Hi there housing staffers. It’s Mark Smoljo with your latest episode of Tales from the Tenancy Vault.
Over the last two months I have had two phone calls that were rather alarming. One involved a support worker being stabbed by a tenant while the other involved a threat to kill a tenancy worker by her tenant. In both cases their managers were asking what could be done under the Residential Tenancies Act (RTA). Unfortunately, in both cases my answer was ‘not very much’. Believe it or not there is currently nothing housing organisations can do to take immediate action about this under the Residential Tenancies Act. The RTA only refers to ‘the safety of occupiers of neighbouring premises’.
CHIA Vic made strong representations about changing this situation in the review of the Residential Tenancies Act over the last few years. As a result, there were protections for staff and contractors put into the RTA Amendment Act which was passed last year. Unfortunately, these new provisions will not come into force until late June, 2020. (Other states have had these protections for many years.)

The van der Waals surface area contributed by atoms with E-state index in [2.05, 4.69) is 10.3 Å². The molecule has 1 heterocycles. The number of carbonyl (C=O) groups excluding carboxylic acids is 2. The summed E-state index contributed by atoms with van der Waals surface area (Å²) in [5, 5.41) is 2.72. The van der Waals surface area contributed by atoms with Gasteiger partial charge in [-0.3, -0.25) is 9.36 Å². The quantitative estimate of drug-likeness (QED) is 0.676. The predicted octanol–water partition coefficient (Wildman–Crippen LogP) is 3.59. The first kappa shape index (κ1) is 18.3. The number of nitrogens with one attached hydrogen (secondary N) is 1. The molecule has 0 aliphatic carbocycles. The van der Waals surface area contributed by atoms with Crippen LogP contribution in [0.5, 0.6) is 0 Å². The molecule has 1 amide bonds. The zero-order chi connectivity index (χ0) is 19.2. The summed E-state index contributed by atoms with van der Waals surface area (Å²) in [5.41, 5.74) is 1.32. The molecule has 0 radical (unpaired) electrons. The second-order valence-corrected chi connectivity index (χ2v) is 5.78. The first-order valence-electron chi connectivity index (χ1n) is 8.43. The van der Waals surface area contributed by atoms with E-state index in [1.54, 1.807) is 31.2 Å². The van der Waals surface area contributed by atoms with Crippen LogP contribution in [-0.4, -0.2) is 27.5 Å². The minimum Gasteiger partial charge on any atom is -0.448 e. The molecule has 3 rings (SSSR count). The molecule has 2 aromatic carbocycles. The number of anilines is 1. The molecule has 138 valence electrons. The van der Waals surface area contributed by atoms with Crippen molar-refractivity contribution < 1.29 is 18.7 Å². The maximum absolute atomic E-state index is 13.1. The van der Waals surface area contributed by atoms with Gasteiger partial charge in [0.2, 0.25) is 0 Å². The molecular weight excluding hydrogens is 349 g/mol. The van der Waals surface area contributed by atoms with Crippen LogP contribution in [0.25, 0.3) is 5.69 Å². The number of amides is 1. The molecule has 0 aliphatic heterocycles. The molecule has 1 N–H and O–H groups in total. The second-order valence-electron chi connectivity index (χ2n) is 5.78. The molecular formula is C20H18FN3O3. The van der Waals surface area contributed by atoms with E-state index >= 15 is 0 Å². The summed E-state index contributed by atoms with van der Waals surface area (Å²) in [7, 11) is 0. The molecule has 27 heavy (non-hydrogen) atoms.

So, what can you do in the meantime? In the case of assaults or threats, these are police matters and you need to inform the police. In some cases the tenant will be arrested and kept in custody. However, this will not always happen. The only option open to you is to issue a 120-day notice to vacate for no reason. You will not be able to do this after July 1 next year, but by then the provisions protecting staff and contractors will have come into force.
After you have done this there will be a period of four months (plus postage) during which staff will still have to deal with the tenant. Be very mindful of occupational health and safety during this period. Staff should always deal with the tenant in pairs, and you may even be able to get the police to accompany staff if there is a need to visit the property.
A long shot you could try is to make a general application to VCAT under section 452 of the RTA because ‘a dispute has arisen under the tenancy agreement’. You may not be able to get a possession order this way, but you may able to get some sort of compliance or restraining order.
If you are running rooming houses you have more protection for staff. The danger provisions for rooming houses in the RTA refer to causing ‘a danger to any person or property in the rooming house’ – a staff member is a person in the house while they are there. You can also use the Part 8 violence provisions where appropriate. Additionally, rooming house managers can create a house rule that forbids assaulting, threatening or harassing staff or contractors.
In the meantime, stay safe out there. Please ring me at the office on a Monday or Thursday if you have any questions or email email@example.com